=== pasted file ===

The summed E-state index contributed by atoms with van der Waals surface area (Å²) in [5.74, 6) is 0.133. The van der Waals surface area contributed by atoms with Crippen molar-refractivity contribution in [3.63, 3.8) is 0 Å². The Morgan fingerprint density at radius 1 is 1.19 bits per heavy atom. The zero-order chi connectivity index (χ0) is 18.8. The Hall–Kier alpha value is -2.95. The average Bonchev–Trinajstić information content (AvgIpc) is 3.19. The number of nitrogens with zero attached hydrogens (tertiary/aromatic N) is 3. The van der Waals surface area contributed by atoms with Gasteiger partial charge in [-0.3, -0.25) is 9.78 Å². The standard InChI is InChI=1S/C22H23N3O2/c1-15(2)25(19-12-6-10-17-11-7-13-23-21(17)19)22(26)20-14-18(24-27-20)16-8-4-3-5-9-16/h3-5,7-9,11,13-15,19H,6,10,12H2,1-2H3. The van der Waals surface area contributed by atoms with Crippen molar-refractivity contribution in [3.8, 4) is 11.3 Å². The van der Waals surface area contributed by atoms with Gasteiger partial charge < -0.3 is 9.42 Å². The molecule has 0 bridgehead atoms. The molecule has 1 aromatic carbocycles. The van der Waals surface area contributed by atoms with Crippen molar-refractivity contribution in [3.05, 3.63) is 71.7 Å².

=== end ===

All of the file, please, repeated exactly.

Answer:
The summed E-state index contributed by atoms with van der Waals surface area (Å²) in [5.74, 6) is 0.133. The van der Waals surface area contributed by atoms with Crippen molar-refractivity contribution in [3.63, 3.8) is 0 Å². The Morgan fingerprint density at radius 1 is 1.19 bits per heavy atom. The zero-order chi connectivity index (χ0) is 18.8. The Hall–Kier alpha value is -2.95. The average Bonchev–Trinajstić information content (AvgIpc) is 3.19. The number of nitrogens with zero attached hydrogens (tertiary/aromatic N) is 3. The van der Waals surface area contributed by atoms with Gasteiger partial charge in [-0.3, -0.25) is 9.78 Å². The standard InChI is InChI=1S/C22H23N3O2/c1-15(2)25(19-12-6-10-17-11-7-13-23-21(17)19)22(26)20-14-18(24-27-20)16-8-4-3-5-9-16/h3-5,7-9,11,13-15,19H,6,10,12H2,1-2H3. The van der Waals surface area contributed by atoms with Crippen molar-refractivity contribution in [3.8, 4) is 11.3 Å². The van der Waals surface area contributed by atoms with Gasteiger partial charge < -0.3 is 9.42 Å². The molecule has 0 bridgehead atoms. The molecule has 1 aromatic carbocycles. The van der Waals surface area contributed by atoms with Crippen molar-refractivity contribution in [3.05, 3.63) is 71.7 Å².